Business Portraiture and Headshots
Corporate or business portraits are a staple for many photographers, but many often face a few key challenges when it comes to taking business portraits: How to shoot and control light bounce in small spaces, how to photograph people with glasses, how to photograph older people, how to pose subjects and determining the best equipment to use.
In this live photography workshop, Karl addresses all those problems, providing practical solutions and demonstrating exactly how to overcome these problems as he shoots live.
He photographs two different subjects in a number of different lighting setups, showing how you can achieve great results straight out of camera with well-positioned lights and just basic modifiers.
- Portrait photography: Business portraits
- Recommended equipment for business portraits
- Efficient workflow
- Posing: Business portrait poses
- Lighting setups for business portraits: Using one and two lights
- Photographing subjects with glasses
For more business portrait photography classes, visit our Portrait section.
Questions? Please post them in the comments section below.
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What is the brand/model of the boom stand?
Hi, it’s Manfrotto.
hi i hve a neewer octabox 80cm to begin + 2 godox 685 with my fuji xt4. Many people has said to me that i can not use a larger octabox because my speedlite was too big to reflect all the poor light of a speedlite. But at the beginning of the video you said the opposite, that i can use a speedlite on a 180cm octabox.. what do you think about it? thanks!
Hi Karl, may I ask you a question. I have followed your class business portraits and headshots and also already applied them successfully. I am a location photographer, so mostly work at my client’s place and I wanted to do the setup with the triflector but I could not place my octo high enough because the ceiling was too low. Had done this in my studio first and this gives a good result. What is possible with the triflector if the ceiling is not high enough? Do you have any ideas? Thanks in advance for the effort.
Hi Hugo, most ceilings are white. If they are then you can fire a studio light with a standard 70 degree reflector at the ceiling you will need to make sure that no direct light hits your subject from the light so barn doors are useful or a loose grid. Essentially if you can make an equivalent size of light (from the subjects view point) as the octabox on the ceiling and in approximately the same place then the tri-reflector will bounce that back.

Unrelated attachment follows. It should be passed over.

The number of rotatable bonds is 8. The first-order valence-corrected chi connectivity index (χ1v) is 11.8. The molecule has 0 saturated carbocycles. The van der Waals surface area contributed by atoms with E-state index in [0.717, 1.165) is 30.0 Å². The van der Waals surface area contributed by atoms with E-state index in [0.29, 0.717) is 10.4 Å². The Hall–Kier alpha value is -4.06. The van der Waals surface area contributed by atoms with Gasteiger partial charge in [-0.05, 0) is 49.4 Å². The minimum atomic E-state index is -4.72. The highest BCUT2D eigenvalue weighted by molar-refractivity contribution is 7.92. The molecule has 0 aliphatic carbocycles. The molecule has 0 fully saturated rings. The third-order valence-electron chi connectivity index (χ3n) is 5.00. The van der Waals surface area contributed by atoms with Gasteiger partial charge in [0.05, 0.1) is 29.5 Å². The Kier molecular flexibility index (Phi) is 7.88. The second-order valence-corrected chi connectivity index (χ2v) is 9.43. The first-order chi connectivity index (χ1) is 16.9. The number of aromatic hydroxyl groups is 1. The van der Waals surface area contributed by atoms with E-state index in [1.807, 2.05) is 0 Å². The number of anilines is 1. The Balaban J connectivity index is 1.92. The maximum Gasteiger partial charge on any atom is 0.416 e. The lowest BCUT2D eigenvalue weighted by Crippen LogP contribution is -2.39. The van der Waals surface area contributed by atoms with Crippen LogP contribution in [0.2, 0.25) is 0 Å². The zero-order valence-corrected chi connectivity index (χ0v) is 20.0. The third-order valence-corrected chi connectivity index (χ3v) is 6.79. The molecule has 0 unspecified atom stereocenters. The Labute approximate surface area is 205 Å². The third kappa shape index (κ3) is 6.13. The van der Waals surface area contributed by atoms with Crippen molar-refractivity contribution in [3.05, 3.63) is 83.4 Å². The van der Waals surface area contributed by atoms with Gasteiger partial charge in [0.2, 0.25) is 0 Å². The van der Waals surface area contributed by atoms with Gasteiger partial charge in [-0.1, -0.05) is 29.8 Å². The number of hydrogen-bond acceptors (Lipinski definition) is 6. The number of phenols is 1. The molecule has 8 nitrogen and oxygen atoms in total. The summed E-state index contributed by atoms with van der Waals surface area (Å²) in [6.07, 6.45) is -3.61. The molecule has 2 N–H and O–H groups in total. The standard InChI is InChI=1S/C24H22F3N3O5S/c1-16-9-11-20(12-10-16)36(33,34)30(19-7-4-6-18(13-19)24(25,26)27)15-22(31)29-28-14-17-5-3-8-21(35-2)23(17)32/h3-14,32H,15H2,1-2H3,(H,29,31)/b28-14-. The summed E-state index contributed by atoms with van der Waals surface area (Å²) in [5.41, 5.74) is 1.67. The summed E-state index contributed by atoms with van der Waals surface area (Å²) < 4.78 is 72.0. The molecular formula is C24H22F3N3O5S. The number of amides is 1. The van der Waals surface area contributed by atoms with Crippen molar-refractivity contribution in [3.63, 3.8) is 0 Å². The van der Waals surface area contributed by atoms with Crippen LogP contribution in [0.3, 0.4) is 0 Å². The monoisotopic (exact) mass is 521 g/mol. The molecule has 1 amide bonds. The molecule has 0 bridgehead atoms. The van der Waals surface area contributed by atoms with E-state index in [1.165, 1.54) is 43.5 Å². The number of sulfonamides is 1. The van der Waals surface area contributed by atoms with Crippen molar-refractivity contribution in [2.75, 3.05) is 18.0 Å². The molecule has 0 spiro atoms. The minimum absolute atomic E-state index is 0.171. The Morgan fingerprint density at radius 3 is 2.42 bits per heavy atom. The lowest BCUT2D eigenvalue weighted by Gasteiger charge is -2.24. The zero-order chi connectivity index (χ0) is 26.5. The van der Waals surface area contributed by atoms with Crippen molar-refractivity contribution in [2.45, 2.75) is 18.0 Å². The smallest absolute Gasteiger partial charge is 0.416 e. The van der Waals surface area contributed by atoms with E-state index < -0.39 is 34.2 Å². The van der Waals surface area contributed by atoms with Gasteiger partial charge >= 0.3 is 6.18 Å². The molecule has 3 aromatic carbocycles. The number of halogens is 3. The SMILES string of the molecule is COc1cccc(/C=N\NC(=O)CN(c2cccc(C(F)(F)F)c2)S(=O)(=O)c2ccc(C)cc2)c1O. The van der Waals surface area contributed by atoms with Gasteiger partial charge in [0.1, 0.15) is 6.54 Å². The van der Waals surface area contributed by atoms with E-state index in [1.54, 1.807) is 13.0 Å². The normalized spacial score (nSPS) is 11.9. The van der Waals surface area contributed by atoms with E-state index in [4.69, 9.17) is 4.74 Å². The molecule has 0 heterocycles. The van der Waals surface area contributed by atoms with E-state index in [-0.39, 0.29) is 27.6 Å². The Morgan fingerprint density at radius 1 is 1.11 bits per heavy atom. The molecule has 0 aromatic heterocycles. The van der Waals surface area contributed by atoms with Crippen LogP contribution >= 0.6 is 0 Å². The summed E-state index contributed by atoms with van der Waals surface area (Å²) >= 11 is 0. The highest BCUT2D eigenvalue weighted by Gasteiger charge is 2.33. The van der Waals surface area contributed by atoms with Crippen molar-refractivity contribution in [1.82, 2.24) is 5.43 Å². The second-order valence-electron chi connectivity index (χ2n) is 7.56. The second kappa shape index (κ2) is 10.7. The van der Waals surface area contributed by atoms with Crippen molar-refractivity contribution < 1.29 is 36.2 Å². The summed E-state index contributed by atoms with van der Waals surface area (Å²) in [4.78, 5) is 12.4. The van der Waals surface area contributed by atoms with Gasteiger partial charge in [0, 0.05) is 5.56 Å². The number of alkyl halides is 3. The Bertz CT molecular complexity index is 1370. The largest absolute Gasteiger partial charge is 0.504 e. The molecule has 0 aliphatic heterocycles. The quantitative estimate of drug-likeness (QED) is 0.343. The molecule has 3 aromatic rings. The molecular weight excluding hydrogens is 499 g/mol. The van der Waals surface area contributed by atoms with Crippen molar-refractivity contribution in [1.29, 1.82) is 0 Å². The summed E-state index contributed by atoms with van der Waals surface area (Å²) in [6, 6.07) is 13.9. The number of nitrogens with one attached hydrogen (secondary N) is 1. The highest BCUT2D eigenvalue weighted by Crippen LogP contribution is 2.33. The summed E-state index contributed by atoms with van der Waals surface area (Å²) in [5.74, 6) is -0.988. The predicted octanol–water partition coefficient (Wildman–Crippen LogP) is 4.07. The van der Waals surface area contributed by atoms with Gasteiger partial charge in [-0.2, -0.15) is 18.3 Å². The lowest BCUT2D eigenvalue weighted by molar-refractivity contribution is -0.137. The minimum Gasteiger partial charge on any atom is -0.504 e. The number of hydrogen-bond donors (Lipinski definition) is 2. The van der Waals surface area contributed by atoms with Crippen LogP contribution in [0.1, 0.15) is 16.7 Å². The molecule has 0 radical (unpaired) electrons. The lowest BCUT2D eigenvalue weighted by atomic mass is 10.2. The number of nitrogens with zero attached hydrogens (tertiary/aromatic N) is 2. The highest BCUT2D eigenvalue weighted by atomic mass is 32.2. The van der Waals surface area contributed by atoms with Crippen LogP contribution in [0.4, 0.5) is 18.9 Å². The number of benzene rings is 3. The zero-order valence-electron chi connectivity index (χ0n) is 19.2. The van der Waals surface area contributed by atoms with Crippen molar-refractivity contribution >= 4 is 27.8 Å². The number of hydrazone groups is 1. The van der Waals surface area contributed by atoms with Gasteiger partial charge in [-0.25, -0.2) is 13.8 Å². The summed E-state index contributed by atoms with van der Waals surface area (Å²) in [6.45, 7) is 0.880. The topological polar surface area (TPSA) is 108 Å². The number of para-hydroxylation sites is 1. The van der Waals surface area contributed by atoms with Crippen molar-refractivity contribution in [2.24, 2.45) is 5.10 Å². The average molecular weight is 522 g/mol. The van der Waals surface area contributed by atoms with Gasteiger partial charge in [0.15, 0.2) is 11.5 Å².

Hi, Karl! Would you advice me to buy a 165cm umbrella with diffuser, or a 150cm Octabox for this kind of work?
Hi Elton the softbox is more versatile and the light is more homogenous from a softbox.
This is a wonderful tutorial. In the past, I have made a number of mistakes when taking business portraits. The most important thing was that I learned about inverse square law.
Karl, another excellent video. You have so many to watch. Do you have a video explaining the tethering tools setup and use? Are there different wires for different camera systems?
Hi Mark, thanks. Yes I believe it’s in the ‘Introduction to Product Photography’ section.
Hi, will I get similar results if I use the Softbox 120 on 180 instead of the octa? Thank you
Hi, yes it is bigger so will be slightly softer but you can mask a bigger softbox down if you need to or move it further away. Cheers Karl.
what’s the company name and the number of the gray background that Karl used to take the portrait?
Hi, I use Colorama background papers in mid to dark grey, I think this one was called ‘Granite Grey’ but they change the names over the years.
You mentioned in the video in response to someone’s question regarding the pure white background shot, about doing it in post. Yes it’s quite time consuming when you do it yourself and probably more worth it to actually get the shot right. But I use a company based in Bangladesh to cut out pictures. They literally charges cheaper than peanuts and have your pictures ready within hours.
Thanks for your great videos!
Hi Dave, doing it in post wouldn’t be my first choice. These classes show how to achieve a good pure white in camera:
Would love to thank you first for the great effort you are putting into this educational platform.
I have a business portrait client (lady) requiring not only head shots but full length shots. Would the 150 Octa used as key light from the side as your first setup be enough for the whole length shot?
Unfortunately got no time for experimenting in advance.
Hi, yes it would but I would add white reflectors to the floor and below the softbox and full length white poly boards whereever you can. Or better still light into a v-flat arangement with a bare bulb light if you have the space.
Hi, what camera did you use and the set of the photo?